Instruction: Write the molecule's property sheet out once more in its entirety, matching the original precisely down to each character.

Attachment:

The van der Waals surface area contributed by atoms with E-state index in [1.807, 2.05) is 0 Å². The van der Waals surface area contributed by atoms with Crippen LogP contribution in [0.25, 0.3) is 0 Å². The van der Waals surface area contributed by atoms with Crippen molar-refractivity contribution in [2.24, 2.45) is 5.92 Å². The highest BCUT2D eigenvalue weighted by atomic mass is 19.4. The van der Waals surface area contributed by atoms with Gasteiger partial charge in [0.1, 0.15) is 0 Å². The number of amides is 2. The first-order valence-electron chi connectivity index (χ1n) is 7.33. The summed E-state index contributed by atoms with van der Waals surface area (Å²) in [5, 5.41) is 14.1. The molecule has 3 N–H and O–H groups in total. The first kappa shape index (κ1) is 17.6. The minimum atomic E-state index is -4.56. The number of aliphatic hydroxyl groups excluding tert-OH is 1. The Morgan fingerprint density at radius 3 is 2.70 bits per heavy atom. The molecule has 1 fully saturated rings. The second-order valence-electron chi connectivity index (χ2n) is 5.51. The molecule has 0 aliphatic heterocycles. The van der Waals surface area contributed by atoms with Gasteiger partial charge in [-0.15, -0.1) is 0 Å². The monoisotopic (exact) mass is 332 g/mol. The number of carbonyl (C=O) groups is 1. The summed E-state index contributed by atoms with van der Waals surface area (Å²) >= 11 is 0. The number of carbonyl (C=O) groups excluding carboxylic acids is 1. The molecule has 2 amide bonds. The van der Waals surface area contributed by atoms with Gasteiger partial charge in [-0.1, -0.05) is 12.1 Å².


The van der Waals surface area contributed by atoms with E-state index in [1.807, 2.05) is 0 Å². The van der Waals surface area contributed by atoms with Crippen LogP contribution in [0.25, 0.3) is 0 Å². The van der Waals surface area contributed by atoms with Crippen molar-refractivity contribution in [2.24, 2.45) is 5.92 Å². The highest BCUT2D eigenvalue weighted by atomic mass is 19.4. The van der Waals surface area contributed by atoms with Gasteiger partial charge in [0.1, 0.15) is 0 Å². The number of amides is 2. The first-order valence-electron chi connectivity index (χ1n) is 7.33. The summed E-state index contributed by atoms with van der Waals surface area (Å²) in [5, 5.41) is 14.1. The molecule has 3 N–H and O–H groups in total. The first kappa shape index (κ1) is 17.6. The minimum atomic E-state index is -4.56. The number of aliphatic hydroxyl groups excluding tert-OH is 1. The Morgan fingerprint density at radius 3 is 2.70 bits per heavy atom. The molecule has 1 fully saturated rings. The second-order valence-electron chi connectivity index (χ2n) is 5.51. The molecule has 0 aliphatic heterocycles. The van der Waals surface area contributed by atoms with Gasteiger partial charge in [-0.15, -0.1) is 0 Å². The monoisotopic (exact) mass is 332 g/mol. The number of carbonyl (C=O) groups is 1. The summed E-state index contributed by atoms with van der Waals surface area (Å²) >= 11 is 0. The number of carbonyl (C=O) groups excluding carboxylic acids is 1. The molecule has 2 amide bonds. The van der Waals surface area contributed by atoms with Gasteiger partial charge in [-0.1, -0.05) is 12.1 Å².